In addition, the United States currently has the second highest corporate tax rate in the world. As such, the cap-and-trade proposal could provide further incentive for employers to relocate from the United States to places such as China or India, where energy and environmental regulations are not as stringent. If cap-and-trade becomes law, Congress will enhance the chances that American jobs will be sent overseas in a nicely-wrapped package.

The proponents of cap-and-trade argue that this legislation is necessary to slow global climate change, but recent studies have shown that the policy will have only a minor impact on the environment. The proposed reduction in emissions would slow warming by only a small fraction of a degree by the year 2050, according to some predictions.

The environmental impact of cap-and-trade is difficult to measure, but the economic damage it can cause has become quite evident in Europe, where a similar cap-and-trade system has been operating for about three years. The results: the system has largely failed and the price of utilities in the average household has risen. For example, reports have shown that German household electricity rates climbed by 25% under the European cap-and-trade scheme. Manufacturers often shut down production for part of the day to save money, losing environmental efficiencies in the process.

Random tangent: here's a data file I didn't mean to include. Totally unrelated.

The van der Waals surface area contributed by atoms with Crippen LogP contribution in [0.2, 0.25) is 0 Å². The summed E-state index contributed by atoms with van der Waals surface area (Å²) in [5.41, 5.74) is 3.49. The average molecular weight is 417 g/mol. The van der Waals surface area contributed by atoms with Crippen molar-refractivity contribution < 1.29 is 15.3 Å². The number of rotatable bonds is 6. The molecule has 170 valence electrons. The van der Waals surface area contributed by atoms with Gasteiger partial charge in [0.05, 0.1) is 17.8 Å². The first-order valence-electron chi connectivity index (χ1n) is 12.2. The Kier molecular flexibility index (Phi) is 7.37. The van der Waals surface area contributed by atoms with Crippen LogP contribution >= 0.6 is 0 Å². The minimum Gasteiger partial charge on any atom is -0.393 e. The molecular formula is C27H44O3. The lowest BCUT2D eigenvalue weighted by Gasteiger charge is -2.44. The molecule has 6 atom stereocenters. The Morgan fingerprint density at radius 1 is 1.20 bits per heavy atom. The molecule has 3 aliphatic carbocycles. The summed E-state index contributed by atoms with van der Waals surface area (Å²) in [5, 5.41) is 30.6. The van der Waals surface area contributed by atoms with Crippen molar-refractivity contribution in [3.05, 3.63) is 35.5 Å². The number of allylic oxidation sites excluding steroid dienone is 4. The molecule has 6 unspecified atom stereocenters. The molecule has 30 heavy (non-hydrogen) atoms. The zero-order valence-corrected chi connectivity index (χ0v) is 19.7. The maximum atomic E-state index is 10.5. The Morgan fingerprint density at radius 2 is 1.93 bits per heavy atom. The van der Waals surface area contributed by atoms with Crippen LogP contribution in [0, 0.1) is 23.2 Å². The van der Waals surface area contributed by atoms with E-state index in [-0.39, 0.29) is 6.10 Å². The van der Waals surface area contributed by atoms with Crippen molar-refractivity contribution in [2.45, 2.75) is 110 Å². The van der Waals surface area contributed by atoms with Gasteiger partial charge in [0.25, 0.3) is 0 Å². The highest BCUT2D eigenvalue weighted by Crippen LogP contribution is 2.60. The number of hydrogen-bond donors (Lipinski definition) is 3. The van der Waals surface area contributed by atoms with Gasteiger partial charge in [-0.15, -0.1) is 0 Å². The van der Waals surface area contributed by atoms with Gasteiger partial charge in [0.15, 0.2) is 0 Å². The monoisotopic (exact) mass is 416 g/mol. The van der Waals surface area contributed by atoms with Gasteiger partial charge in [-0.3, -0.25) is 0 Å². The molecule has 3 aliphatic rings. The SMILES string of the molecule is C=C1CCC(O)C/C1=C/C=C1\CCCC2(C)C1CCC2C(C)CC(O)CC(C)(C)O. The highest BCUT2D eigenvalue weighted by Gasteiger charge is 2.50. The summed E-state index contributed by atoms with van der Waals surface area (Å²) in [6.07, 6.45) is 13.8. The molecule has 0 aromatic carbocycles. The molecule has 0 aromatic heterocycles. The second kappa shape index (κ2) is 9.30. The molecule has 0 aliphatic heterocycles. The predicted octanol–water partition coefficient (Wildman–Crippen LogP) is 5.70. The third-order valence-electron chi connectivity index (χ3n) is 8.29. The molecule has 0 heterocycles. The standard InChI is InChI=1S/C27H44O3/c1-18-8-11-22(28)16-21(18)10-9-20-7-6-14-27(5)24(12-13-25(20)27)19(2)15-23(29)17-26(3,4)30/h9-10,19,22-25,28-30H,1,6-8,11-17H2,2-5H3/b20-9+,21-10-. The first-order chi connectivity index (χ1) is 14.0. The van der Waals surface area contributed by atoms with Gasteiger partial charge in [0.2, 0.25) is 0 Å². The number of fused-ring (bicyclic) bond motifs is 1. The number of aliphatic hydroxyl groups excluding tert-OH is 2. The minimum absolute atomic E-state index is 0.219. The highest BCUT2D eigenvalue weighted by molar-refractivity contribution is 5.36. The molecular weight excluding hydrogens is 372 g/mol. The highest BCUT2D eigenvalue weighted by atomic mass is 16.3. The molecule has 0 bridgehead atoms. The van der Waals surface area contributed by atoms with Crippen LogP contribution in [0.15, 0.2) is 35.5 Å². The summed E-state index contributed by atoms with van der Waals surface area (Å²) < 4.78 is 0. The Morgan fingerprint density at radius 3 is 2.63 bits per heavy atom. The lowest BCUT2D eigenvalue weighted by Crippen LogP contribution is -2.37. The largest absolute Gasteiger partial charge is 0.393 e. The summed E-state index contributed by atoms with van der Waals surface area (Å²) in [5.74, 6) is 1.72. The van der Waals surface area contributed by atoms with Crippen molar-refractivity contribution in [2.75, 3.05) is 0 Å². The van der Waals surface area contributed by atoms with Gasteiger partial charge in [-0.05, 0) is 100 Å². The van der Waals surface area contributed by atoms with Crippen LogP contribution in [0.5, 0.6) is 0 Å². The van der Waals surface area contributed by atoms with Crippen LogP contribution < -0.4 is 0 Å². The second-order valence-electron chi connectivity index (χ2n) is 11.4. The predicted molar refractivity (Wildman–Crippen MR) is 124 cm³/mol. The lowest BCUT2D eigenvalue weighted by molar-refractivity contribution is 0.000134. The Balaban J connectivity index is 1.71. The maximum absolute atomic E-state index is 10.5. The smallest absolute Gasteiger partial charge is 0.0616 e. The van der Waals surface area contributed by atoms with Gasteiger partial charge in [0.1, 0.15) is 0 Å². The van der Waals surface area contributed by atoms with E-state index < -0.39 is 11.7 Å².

In an effort to protect the economic well-being of American families, farmers and small businesses, I have authored an amendment that, if accepted, would kill the cap-and-trade scheme if it is determined that it increases the cost of energy for consumers or small businesses anywhere in the country. My amendment would provide an economic insurance policy that would repeal cap-and-trade if it has a negative impact on consumers, farmers or job-creating businesses. Adding the measure to the bill would protect America from the disastrous effects that so many expect this bill to cause.

Throughout my tenure in Congress, I have pushed for comprehensive energy reform that puts the American people first. Rather than create tax schemes that target every American who flips a light switch or puts gas in a car, we need to invest in an all-of-the-above approach to energy that embraces conservation and efficiency as well as renewable fuels, nuclear energy and expanded energy exploration in this country. We must implement a comprehensive approach to strengthen America’s energy foundation while also protecting the environment. We can meet these goals without levying a massive energy tax on the American people. Cap-and-trade falls far short of that ideal. Make no mistake, it is a massive energy tax.

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The Iowa Republican